Oct. 28, 2021

Electronic Communications: Current Technological Landscape and Relevant Regulatory Measures (Part One of Three)

Although the use of various messaging applications and platforms in business communications had been steadily increasing before the pandemic, a widespread, mandatory remote work environment accelerated the pace of adoption. With pandemic restrictions loosening and many returning to the office, regulators’ interest in ensuring fund managers’ compliance with recordkeeping and supervisory obligations for electronic communications may be poised to rise. Thus, now is a good time for CCOs and other compliance officers to review their firms’ electronic communications policies and ensure they account for new technologies. This first article in a three-part series sets out the regulatory framework for electronic business communications and delves into how and why managers are facing a seismic shift in the way their employees and investors communicate. The second article will offer practical advice on ways CCOs can prepare policies and procedures, as well as training tactics, to ensure proper practices by their employees. The third article will provide tips for using third parties to capture and archive electronic communications; ways to mitigate risks associated with social media; and guidance on satisfying document requests. For more on electronic communications, see our three-part series: “Are Hedge Fund Managers Receiving the Message?” (Nov. 30, 2017); “Are Hedge Fund Managers Heeding the Message?” (Dec. 7, 2017); and “Are Hedge Fund Managers Controlling the Message?” (Dec. 14, 2017).

The New U.K. Investment Firms Prudential Regime: Top Ten Issues for Investment Managers

A significant change to the U.K. prudential framework for investment management firms will soon take effect as a result of the new U.K. Investment Firms Prudential Regime (IFPR). Although a purely U.S.‑based manager will not be affected by the IFPR, a U.S. manager’s U.K. sub‑advisory affiliate would likely be in scope. In a guest article, Leonard Ng and Qalid Mohamed, partner and associate, respectively, at Sidley Austin, enumerate ten key issues that U.K. investment managers should consider and address as they implement the new rules. Given that investment managers have varied business models, it will be important for each manager to take advice that is specific to its business model; however, the observations in this article provide fund managers with a good starting point. For additional commentary from Ng, see “FCA Details Shortcomings of ‘Host’ Authorized Fund Managers” (Aug. 26, 2021).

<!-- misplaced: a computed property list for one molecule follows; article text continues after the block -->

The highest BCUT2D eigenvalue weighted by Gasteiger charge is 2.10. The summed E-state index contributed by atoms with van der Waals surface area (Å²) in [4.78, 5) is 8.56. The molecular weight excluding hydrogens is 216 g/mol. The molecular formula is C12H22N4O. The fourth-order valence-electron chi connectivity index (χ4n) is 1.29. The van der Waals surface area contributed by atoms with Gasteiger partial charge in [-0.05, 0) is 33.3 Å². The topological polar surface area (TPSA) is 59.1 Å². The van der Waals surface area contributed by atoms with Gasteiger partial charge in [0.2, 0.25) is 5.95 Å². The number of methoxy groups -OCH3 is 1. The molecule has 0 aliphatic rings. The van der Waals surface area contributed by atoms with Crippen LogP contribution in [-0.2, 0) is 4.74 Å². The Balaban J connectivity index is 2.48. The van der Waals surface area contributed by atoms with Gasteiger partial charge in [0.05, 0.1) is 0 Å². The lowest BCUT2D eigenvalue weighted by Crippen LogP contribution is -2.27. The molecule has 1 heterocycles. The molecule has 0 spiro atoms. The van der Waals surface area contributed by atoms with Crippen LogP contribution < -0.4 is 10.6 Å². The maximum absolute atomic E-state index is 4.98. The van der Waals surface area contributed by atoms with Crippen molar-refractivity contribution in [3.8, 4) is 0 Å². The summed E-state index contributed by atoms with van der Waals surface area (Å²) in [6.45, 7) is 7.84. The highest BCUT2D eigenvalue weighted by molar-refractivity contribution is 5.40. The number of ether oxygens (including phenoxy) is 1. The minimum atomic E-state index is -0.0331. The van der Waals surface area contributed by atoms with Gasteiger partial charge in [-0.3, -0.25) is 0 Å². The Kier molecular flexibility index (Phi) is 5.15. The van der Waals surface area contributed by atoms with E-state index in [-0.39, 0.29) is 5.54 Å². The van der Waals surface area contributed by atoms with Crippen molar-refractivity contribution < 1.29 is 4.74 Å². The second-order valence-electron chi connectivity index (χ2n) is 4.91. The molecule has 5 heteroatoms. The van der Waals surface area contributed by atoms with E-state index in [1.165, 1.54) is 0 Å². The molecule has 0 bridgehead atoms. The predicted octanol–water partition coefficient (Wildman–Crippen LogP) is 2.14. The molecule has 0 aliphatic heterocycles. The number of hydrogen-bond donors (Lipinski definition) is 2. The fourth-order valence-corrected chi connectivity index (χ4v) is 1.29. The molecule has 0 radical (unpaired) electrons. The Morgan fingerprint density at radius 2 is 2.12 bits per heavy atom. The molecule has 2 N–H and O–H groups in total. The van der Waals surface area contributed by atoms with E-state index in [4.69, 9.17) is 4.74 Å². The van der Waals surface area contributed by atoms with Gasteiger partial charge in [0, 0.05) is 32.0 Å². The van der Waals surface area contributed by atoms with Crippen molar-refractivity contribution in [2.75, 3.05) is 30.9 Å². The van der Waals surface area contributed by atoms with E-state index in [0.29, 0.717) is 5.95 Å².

Debtwire/SRS Acquiom Study: Hedge Funds Largely Prepared for LIBOR’s End; SOFR the Likely Replacement Rate

The transition away from the London Interbank Offered Rate (LIBOR) is rapidly approaching. Reporting of all non‑U.S. currency rates and U.S. dollar (USD) one‑week and two‑month rates will cease this quarter, with reporting of all remaining USD rates ending over the next two years. In the second quarter of 2021, Debtwire, in cooperation with SRS Acquiom, interviewed 100 U.S. executives from hedge funds, investment banks, direct lending funds and distressed debt funds to gauge their firms’ preparedness for the LIBOR transition. The study found most respondents to be well-prepared for the transition and a strong preference for use of the Secured Overnight Financing Rate as the replacement for LIBOR. This article discusses the survey report, with insights from Anne E. Beaumont, partner at Friedman Kaplan Seiler & Adelman. For more from Beaumont on the LIBOR transition, see “How Advisers Can Prepare for OCIE Exams on the Transition From LIBOR” (Jul. 9, 2020); and “The SEC Weighs In on LIBOR Transition” (Aug. 8, 2019).